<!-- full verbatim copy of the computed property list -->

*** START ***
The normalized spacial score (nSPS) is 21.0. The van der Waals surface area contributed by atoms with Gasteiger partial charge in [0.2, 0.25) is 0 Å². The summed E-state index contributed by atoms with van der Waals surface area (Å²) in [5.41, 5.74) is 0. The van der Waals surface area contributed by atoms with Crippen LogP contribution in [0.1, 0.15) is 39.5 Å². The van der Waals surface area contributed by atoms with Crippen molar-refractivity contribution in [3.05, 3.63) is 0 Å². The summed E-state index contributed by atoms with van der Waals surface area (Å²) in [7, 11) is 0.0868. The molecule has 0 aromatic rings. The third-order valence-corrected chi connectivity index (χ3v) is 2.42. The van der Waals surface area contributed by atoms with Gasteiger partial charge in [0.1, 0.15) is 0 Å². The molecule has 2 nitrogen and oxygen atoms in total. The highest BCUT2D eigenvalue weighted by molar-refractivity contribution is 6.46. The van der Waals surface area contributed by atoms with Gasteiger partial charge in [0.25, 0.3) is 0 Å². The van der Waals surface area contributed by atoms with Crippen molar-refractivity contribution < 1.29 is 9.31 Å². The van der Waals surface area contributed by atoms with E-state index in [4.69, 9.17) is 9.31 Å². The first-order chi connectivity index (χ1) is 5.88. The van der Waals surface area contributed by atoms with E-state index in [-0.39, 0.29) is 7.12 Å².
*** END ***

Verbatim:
The normalized spacial score (nSPS) is 21.0. The van der Waals surface area contributed by atoms with Gasteiger partial charge in [0.2, 0.25) is 0 Å². The summed E-state index contributed by atoms with van der Waals surface area (Å²) in [5.41, 5.74) is 0. The van der Waals surface area contributed by atoms with Crippen LogP contribution in [0.1, 0.15) is 39.5 Å². The van der Waals surface area contributed by atoms with Crippen molar-refractivity contribution in [3.05, 3.63) is 0 Å². The summed E-state index contributed by atoms with van der Waals surface area (Å²) in [7, 11) is 0.0868. The molecule has 0 aromatic rings. The third-order valence-corrected chi connectivity index (χ3v) is 2.42. The van der Waals surface area contributed by atoms with Gasteiger partial charge in [0.1, 0.15) is 0 Å². The molecule has 2 nitrogen and oxygen atoms in total. The highest BCUT2D eigenvalue weighted by molar-refractivity contribution is 6.46. The van der Waals surface area contributed by atoms with Gasteiger partial charge in [0.25, 0.3) is 0 Å². The van der Waals surface area contributed by atoms with Crippen molar-refractivity contribution < 1.29 is 9.31 Å². The van der Waals surface area contributed by atoms with E-state index in [4.69, 9.17) is 9.31 Å². The first-order chi connectivity index (χ1) is 5.88. The van der Waals surface area contributed by atoms with E-state index in [-0.39, 0.29) is 7.12 Å².